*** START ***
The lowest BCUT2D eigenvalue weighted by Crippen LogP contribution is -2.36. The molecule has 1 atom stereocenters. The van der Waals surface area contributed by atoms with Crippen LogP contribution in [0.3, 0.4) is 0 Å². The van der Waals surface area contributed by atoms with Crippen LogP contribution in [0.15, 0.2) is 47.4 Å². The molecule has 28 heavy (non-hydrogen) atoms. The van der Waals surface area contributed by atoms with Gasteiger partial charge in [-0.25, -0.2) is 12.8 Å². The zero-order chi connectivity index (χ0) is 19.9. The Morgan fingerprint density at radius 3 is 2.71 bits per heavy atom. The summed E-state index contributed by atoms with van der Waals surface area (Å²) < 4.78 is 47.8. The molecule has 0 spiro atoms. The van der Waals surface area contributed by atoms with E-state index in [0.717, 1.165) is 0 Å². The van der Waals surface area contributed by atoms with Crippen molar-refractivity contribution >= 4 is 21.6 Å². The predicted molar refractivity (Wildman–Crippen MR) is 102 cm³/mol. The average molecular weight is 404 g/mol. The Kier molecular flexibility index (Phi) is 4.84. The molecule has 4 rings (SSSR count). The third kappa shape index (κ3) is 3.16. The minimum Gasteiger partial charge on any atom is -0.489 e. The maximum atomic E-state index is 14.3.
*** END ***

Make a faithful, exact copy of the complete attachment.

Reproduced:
The lowest BCUT2D eigenvalue weighted by Crippen LogP contribution is -2.36. The molecule has 1 atom stereocenters. The van der Waals surface area contributed by atoms with Crippen LogP contribution in [0.3, 0.4) is 0 Å². The van der Waals surface area contributed by atoms with Crippen LogP contribution in [0.15, 0.2) is 47.4 Å². The molecule has 28 heavy (non-hydrogen) atoms. The van der Waals surface area contributed by atoms with Gasteiger partial charge in [-0.25, -0.2) is 12.8 Å². The zero-order chi connectivity index (χ0) is 19.9. The Morgan fingerprint density at radius 3 is 2.71 bits per heavy atom. The summed E-state index contributed by atoms with van der Waals surface area (Å²) < 4.78 is 47.8. The molecule has 0 spiro atoms. The van der Waals surface area contributed by atoms with E-state index in [0.717, 1.165) is 0 Å². The van der Waals surface area contributed by atoms with Crippen molar-refractivity contribution >= 4 is 21.6 Å². The predicted molar refractivity (Wildman–Crippen MR) is 102 cm³/mol. The average molecular weight is 404 g/mol. The Kier molecular flexibility index (Phi) is 4.84. The molecule has 4 rings (SSSR count). The third kappa shape index (κ3) is 3.16. The minimum Gasteiger partial charge on any atom is -0.489 e. The maximum atomic E-state index is 14.3.